No Leash-Law For Dogs In Forest

Advertisement

Editor:

Whoops! The heading leading to Ned Weatherby's letter of Aug. 10 that says, "Securing dogs in forest is the law" is not true. The Forest Service is not so foolish as to have a law that allows deer, elk, rattlesnakes, bears, lions, etc. to run free in the forest and then have a law that says "Dogs must be on a leash." There is no such law regarding open forest in the government's Code of Federal Regulations.

The Forest Service, as well as the Park Service, does have the authority to place instructions in forest campgrounds and national park trails and camps within the park that instruct pet owners to keep "Dogs on Leash." Signs are well posted. This is not true in the open forest. (CFR, Title 36, Part I, Public Use and Recreation).

It is unlikely that Mr. Weatherby has ever been to the site of the killing of Grant Kuenzli, which is "The Rim" start of the 10-mile Pine Trail. It is located near MP 281 on Hwy. 87. The late Mr. Kuenzli was legally playing and exercising these dogs in a large forested area when Mr. Fish topped out of the canyon, which happens suddenly. The dogs obviously ran toward him to be petted.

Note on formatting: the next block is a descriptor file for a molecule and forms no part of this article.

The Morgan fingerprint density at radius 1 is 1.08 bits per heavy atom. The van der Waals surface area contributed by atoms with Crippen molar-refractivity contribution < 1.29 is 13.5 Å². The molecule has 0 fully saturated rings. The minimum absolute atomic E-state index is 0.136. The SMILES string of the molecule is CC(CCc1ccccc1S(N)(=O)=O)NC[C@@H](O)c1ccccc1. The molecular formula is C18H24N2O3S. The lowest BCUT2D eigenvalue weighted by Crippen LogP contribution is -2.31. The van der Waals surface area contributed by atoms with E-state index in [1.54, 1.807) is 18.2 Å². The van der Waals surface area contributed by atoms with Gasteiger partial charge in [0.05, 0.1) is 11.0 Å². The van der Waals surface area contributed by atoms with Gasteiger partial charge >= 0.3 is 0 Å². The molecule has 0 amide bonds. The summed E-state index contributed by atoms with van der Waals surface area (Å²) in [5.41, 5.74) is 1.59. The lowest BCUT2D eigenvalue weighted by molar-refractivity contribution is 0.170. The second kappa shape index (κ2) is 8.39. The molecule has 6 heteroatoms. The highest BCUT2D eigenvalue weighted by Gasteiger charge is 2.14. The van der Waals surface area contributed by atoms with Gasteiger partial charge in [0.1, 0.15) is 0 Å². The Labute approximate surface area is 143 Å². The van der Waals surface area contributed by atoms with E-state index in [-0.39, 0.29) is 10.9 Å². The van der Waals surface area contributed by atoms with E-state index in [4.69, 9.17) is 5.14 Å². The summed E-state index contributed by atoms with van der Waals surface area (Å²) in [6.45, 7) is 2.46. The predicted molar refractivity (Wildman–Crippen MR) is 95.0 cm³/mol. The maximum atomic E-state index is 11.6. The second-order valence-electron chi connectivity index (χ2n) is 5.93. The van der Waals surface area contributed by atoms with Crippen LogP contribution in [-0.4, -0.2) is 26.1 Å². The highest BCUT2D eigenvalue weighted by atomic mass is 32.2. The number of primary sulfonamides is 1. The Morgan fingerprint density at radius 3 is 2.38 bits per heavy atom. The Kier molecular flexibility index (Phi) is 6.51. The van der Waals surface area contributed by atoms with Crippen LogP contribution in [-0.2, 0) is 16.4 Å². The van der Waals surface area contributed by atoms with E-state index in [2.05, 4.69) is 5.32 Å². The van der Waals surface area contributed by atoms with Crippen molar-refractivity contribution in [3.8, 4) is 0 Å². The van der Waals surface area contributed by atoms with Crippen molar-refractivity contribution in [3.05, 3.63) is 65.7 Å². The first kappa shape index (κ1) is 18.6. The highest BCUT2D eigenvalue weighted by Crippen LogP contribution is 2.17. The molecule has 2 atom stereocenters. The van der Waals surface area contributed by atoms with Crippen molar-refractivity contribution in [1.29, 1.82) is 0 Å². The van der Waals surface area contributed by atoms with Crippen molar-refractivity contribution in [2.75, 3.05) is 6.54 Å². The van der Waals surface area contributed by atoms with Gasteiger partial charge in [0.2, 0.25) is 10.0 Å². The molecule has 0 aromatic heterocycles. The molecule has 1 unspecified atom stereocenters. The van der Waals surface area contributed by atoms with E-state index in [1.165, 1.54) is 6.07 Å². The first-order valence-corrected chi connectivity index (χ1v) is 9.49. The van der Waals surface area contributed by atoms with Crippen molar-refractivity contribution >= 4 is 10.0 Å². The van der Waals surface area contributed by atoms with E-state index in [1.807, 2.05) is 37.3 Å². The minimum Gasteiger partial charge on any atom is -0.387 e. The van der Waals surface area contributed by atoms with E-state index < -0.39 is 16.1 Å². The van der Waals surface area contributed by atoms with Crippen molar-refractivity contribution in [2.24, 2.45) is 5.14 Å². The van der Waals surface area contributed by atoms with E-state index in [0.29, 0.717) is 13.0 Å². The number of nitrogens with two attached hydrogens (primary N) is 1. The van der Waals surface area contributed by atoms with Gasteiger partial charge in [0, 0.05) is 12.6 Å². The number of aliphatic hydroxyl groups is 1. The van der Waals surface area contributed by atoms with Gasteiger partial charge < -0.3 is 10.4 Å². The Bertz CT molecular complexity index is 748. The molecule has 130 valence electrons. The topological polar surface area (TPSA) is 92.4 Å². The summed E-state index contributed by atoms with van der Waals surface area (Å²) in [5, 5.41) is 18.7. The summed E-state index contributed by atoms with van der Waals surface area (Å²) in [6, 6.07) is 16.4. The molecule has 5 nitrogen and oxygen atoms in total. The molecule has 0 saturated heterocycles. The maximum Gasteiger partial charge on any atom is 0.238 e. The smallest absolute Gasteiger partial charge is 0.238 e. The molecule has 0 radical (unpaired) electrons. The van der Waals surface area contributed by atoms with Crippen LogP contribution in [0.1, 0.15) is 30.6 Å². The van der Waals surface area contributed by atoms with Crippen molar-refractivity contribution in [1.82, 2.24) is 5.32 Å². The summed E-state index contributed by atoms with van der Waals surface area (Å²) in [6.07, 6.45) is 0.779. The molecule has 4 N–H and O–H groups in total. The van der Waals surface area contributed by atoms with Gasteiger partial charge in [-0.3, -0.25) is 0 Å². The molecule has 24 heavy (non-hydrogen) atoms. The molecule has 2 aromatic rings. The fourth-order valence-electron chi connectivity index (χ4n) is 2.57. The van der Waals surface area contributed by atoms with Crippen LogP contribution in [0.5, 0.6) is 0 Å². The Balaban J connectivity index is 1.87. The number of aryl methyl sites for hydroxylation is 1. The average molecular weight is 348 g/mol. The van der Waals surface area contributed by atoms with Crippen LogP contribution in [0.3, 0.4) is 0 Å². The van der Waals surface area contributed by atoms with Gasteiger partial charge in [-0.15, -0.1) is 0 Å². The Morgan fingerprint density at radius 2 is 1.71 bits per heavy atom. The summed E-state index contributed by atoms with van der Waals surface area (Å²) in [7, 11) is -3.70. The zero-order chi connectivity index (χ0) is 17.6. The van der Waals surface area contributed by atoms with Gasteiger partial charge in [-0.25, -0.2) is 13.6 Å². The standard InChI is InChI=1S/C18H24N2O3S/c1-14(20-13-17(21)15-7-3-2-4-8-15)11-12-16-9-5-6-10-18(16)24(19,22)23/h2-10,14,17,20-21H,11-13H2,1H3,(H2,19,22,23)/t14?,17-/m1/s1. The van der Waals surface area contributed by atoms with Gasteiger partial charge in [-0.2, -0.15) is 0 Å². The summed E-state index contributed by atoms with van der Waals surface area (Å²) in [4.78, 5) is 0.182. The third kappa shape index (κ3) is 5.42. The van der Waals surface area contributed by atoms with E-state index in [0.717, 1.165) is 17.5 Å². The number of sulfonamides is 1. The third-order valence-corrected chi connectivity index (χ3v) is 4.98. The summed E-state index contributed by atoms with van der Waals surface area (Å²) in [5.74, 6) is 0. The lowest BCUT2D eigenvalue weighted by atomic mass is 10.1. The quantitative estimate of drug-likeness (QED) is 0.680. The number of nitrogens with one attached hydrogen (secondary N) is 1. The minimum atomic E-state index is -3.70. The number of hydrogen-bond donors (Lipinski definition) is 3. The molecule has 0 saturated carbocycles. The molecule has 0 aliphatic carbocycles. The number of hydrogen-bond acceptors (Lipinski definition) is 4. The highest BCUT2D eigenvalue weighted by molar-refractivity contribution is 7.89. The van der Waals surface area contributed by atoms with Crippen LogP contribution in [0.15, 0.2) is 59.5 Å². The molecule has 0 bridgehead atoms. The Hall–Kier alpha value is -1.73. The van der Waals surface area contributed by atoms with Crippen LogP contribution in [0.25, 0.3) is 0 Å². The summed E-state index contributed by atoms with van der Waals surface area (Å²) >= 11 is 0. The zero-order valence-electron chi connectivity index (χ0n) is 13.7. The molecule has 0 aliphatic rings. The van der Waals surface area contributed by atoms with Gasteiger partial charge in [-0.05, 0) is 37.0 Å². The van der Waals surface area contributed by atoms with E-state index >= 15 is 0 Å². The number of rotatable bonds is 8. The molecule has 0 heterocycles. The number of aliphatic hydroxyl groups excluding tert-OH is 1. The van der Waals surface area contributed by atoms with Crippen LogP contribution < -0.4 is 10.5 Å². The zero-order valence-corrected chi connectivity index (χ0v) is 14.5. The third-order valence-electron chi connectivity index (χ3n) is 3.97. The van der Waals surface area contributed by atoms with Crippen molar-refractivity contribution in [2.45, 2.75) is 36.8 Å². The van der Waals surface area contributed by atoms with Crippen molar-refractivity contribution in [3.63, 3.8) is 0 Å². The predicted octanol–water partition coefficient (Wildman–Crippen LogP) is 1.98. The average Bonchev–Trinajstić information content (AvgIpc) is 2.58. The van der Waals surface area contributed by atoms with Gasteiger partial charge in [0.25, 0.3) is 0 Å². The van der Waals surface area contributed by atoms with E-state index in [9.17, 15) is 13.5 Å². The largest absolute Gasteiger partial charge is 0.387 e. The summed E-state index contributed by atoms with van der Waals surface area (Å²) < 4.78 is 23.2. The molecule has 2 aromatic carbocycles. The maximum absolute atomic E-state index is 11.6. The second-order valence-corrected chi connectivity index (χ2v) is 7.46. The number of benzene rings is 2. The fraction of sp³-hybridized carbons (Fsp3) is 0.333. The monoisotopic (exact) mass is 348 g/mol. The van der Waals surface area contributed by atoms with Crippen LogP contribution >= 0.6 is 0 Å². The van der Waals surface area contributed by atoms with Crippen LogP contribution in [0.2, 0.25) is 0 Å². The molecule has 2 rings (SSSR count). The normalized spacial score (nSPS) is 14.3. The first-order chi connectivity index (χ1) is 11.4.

When the trial of Mr. Fish begins, evidence will be presented to show the character of the dogs as they were observed at the Payson Dog Park after the shooting. Also, there will be witnesses from members of the Payson Packer Hiking Club. They observed a friendly Mr. Kuenzli on a couple occasions while they were hiking in the forest when Mr. Kuenzli was exercising and playing with the dogs.

Furthermore, the Humane Society is run almost entirely by volunteers. It is not unusual for these volunteers to take dogs away and play with them at their homes. The Society was well within its rights to have Mr. Kuenzli take his own dog and two Society dogs into the forest to play and walk.

The most tragic situation was Mr. Fish having a gun. Unfortunately, in this country, there is a shaky claim that we all can possess a gun. That misguided law came about because early settlers thought Native Americans were "savages" when all the natives wanted was to keep what they had for centuries before the pale face came on the scene.

Dave Engleman, Payson

Commenting has been disabled for this item.